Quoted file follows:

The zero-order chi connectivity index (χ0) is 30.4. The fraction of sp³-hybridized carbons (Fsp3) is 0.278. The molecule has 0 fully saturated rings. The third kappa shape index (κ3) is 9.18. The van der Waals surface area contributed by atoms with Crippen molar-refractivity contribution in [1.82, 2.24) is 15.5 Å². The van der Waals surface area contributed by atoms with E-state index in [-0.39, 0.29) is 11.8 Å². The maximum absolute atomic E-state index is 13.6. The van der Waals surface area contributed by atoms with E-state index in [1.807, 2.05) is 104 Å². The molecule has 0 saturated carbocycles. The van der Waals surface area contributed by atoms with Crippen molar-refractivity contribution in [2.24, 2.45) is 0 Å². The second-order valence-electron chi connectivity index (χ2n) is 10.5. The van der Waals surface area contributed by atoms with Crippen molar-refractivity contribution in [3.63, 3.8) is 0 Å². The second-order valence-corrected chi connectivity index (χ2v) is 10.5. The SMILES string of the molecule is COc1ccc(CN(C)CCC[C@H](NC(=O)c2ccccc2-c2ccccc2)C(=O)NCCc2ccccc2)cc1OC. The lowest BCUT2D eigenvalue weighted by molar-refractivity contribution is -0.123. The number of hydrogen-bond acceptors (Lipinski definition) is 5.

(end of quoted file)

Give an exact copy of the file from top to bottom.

The zero-order chi connectivity index (χ0) is 30.4. The fraction of sp³-hybridized carbons (Fsp3) is 0.278. The molecule has 0 fully saturated rings. The third kappa shape index (κ3) is 9.18. The van der Waals surface area contributed by atoms with Crippen molar-refractivity contribution in [1.82, 2.24) is 15.5 Å². The van der Waals surface area contributed by atoms with E-state index in [-0.39, 0.29) is 11.8 Å². The maximum absolute atomic E-state index is 13.6. The van der Waals surface area contributed by atoms with E-state index in [1.807, 2.05) is 104 Å². The molecule has 0 saturated carbocycles. The van der Waals surface area contributed by atoms with Crippen molar-refractivity contribution in [2.24, 2.45) is 0 Å². The second-order valence-electron chi connectivity index (χ2n) is 10.5. The van der Waals surface area contributed by atoms with Crippen molar-refractivity contribution in [3.63, 3.8) is 0 Å². The second-order valence-corrected chi connectivity index (χ2v) is 10.5. The SMILES string of the molecule is COc1ccc(CN(C)CCC[C@H](NC(=O)c2ccccc2-c2ccccc2)C(=O)NCCc2ccccc2)cc1OC. The lowest BCUT2D eigenvalue weighted by molar-refractivity contribution is -0.123. The number of hydrogen-bond acceptors (Lipinski definition) is 5.